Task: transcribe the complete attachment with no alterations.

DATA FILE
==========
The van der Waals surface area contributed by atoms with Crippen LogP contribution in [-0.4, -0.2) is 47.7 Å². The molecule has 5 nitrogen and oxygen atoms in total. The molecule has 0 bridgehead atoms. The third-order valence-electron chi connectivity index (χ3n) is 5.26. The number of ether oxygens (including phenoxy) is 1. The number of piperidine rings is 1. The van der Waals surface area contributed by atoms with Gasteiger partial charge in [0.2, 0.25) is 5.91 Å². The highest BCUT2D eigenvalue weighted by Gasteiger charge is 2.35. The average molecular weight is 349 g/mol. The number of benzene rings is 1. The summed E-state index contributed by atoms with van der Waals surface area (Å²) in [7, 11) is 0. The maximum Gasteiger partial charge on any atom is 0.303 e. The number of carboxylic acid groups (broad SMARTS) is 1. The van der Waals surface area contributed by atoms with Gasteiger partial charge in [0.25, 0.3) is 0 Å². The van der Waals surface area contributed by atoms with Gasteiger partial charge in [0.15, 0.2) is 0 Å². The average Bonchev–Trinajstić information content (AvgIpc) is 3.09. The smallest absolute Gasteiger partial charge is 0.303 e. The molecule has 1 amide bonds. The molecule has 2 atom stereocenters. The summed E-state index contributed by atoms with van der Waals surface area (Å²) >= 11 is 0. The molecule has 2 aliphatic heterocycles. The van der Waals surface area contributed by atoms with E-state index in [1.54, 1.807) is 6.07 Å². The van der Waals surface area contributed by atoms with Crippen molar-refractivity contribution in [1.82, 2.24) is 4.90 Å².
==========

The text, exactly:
The van der Waals surface area contributed by atoms with Crippen LogP contribution in [-0.4, -0.2) is 47.7 Å². The molecule has 5 nitrogen and oxygen atoms in total. The molecule has 0 bridgehead atoms. The third-order valence-electron chi connectivity index (χ3n) is 5.26. The number of ether oxygens (including phenoxy) is 1. The number of piperidine rings is 1. The van der Waals surface area contributed by atoms with Gasteiger partial charge in [0.2, 0.25) is 5.91 Å². The highest BCUT2D eigenvalue weighted by Gasteiger charge is 2.35. The average molecular weight is 349 g/mol. The number of benzene rings is 1. The summed E-state index contributed by atoms with van der Waals surface area (Å²) in [7, 11) is 0. The maximum Gasteiger partial charge on any atom is 0.303 e. The number of carboxylic acid groups (broad SMARTS) is 1. The van der Waals surface area contributed by atoms with Gasteiger partial charge in [0.25, 0.3) is 0 Å². The van der Waals surface area contributed by atoms with Gasteiger partial charge in [0.15, 0.2) is 0 Å². The average Bonchev–Trinajstić information content (AvgIpc) is 3.09. The smallest absolute Gasteiger partial charge is 0.303 e. The molecule has 1 amide bonds. The molecule has 2 atom stereocenters. The summed E-state index contributed by atoms with van der Waals surface area (Å²) >= 11 is 0. The molecule has 2 aliphatic heterocycles. The van der Waals surface area contributed by atoms with E-state index in [1.54, 1.807) is 6.07 Å². The van der Waals surface area contributed by atoms with Crippen molar-refractivity contribution in [1.82, 2.24) is 4.90 Å².